2014-14-May-Pawn-Shop.jpgHow much would it cost me to buy your name and email address? You probably don’t have a figure in mind but you negotiate the worth of your personal information every time you submit a website form.

Each time you click that Submit button, submit is exactly what you do. Your personal information is sucked into some computer where you become a “prospect.” You hope the collecting organization won’t spam you or worse, sell your information to other companies. But companies don’t ask for data they don’t intend to use.

There is a chance your data will be used for nothing more than statistics: How many people 35 or older download this -- that sort of thing. There is also a chance that your data will rot in some CRM, dormant forever. But the better chance is that your data will be used to “funnel” you through a sales pipeline, “nurturing” you until you pony up some cash or opt yourself out.

The Illusion of Control

“Easy opt-out” messages are used to convince us that the pain will be bearable and that we are in charge of how long it will last. And though some opt-out processes truly are painless, others can feel more like disguised opt-ins that collect even more data.

Then we have the “you are receiving this email because you asked for it” messages. But you know what, savvy marketer? I didn’t ask for it. You either don’t know how to run your marketing automation system or you’ve illegally opted me in. Either way, you’re an idiot.

It’s gotten so bad that there are now laws on the books of many countries that aim to protect consumers from the list-drunk marketing industry. Some regulations require double opt-in confirmation before anyone can be added to a list. Others merely require that email recipients be able to easily opt-out of all communications. One law that recently made some noise in Australia warns businesses that they may not collect any personal information that is not absolutely necessary for the immediate transaction.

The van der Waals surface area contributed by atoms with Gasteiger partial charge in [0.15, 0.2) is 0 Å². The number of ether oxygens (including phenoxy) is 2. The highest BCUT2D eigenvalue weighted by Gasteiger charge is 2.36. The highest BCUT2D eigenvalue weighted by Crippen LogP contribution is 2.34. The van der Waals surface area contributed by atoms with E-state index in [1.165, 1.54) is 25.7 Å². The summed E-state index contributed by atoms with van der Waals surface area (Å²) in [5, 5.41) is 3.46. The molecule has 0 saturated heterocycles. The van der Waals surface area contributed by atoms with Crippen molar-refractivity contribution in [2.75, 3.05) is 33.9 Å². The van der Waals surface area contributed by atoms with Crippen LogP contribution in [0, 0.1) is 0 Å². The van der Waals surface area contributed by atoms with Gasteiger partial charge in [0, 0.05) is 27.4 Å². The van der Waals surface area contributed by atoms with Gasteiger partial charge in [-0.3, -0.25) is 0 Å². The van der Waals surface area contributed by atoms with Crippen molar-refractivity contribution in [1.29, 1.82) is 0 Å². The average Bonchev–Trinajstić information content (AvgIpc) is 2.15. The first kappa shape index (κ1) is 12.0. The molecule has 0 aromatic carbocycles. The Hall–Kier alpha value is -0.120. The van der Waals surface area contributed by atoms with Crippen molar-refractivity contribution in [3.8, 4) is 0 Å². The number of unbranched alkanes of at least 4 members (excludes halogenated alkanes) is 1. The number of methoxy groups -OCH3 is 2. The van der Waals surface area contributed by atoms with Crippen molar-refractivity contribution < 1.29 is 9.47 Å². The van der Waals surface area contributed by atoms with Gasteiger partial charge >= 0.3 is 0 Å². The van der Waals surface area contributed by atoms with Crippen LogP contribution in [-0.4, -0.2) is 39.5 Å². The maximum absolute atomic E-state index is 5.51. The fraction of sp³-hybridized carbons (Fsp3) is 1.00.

The problem with these regulations is that they are weak, at best. When unsolicited email arrives, are you really going to file a law suit? Companies know they have some time before things become really serious, so few scramble to get with the new program. This is compounded by marketing automation and emailing services that simply aren’t prepared to deal with regulations that vary according to region. After all, when an email address ends with @gmail.com, who’s to say which laws apply?

Vote with Your Back Button

This battle will not be won in the courts -- this battle will be won by consumers who refuse to click that Submit button when the information transaction seems unreasonable. Keep in mind that while that white paper is something you’ll read only once, your email address is something that offers a lifetime of marketing value to its collector. Further, a valid email address is worth much more than the fluff many companies try to pass off as “educational content.”